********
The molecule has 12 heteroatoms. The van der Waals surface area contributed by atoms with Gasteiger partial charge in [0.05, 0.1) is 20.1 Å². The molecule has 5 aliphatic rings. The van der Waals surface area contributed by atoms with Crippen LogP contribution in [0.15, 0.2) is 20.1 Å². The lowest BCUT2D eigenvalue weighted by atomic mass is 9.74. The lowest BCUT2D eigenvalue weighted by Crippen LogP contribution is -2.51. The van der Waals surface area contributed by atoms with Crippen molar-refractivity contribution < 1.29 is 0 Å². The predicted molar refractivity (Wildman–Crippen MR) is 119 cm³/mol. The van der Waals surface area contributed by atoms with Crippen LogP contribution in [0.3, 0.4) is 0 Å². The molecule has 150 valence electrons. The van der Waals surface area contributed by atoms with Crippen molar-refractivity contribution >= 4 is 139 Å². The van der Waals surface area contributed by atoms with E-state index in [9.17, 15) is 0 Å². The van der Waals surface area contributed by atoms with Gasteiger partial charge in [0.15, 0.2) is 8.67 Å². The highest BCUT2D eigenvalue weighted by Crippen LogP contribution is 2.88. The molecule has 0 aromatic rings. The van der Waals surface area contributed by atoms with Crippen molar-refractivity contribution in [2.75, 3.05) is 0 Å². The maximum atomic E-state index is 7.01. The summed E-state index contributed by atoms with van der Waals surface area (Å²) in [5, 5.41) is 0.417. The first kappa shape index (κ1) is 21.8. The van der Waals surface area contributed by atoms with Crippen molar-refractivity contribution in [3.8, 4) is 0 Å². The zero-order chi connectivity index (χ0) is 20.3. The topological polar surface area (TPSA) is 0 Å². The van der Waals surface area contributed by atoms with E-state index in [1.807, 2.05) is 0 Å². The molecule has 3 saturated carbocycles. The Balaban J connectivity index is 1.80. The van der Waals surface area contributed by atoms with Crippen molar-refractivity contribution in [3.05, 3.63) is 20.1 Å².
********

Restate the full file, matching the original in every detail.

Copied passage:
The molecule has 12 heteroatoms. The van der Waals surface area contributed by atoms with Gasteiger partial charge in [0.05, 0.1) is 20.1 Å². The molecule has 5 aliphatic rings. The van der Waals surface area contributed by atoms with Crippen LogP contribution in [0.15, 0.2) is 20.1 Å². The lowest BCUT2D eigenvalue weighted by atomic mass is 9.74. The lowest BCUT2D eigenvalue weighted by Crippen LogP contribution is -2.51. The van der Waals surface area contributed by atoms with Crippen molar-refractivity contribution < 1.29 is 0 Å². The predicted molar refractivity (Wildman–Crippen MR) is 119 cm³/mol. The van der Waals surface area contributed by atoms with Crippen LogP contribution in [0.3, 0.4) is 0 Å². The molecule has 150 valence electrons. The van der Waals surface area contributed by atoms with Crippen molar-refractivity contribution >= 4 is 139 Å². The van der Waals surface area contributed by atoms with E-state index in [9.17, 15) is 0 Å². The van der Waals surface area contributed by atoms with Gasteiger partial charge in [0.15, 0.2) is 8.67 Å². The highest BCUT2D eigenvalue weighted by Crippen LogP contribution is 2.88. The molecule has 0 aromatic rings. The van der Waals surface area contributed by atoms with Crippen molar-refractivity contribution in [2.75, 3.05) is 0 Å². The maximum atomic E-state index is 7.01. The summed E-state index contributed by atoms with van der Waals surface area (Å²) in [5, 5.41) is 0.417. The first kappa shape index (κ1) is 21.8. The van der Waals surface area contributed by atoms with Crippen molar-refractivity contribution in [3.8, 4) is 0 Å². The zero-order chi connectivity index (χ0) is 20.3. The topological polar surface area (TPSA) is 0 Å². The van der Waals surface area contributed by atoms with E-state index in [1.807, 2.05) is 0 Å². The molecule has 3 saturated carbocycles. The Balaban J connectivity index is 1.80. The van der Waals surface area contributed by atoms with Crippen molar-refractivity contribution in [3.05, 3.63) is 20.1 Å².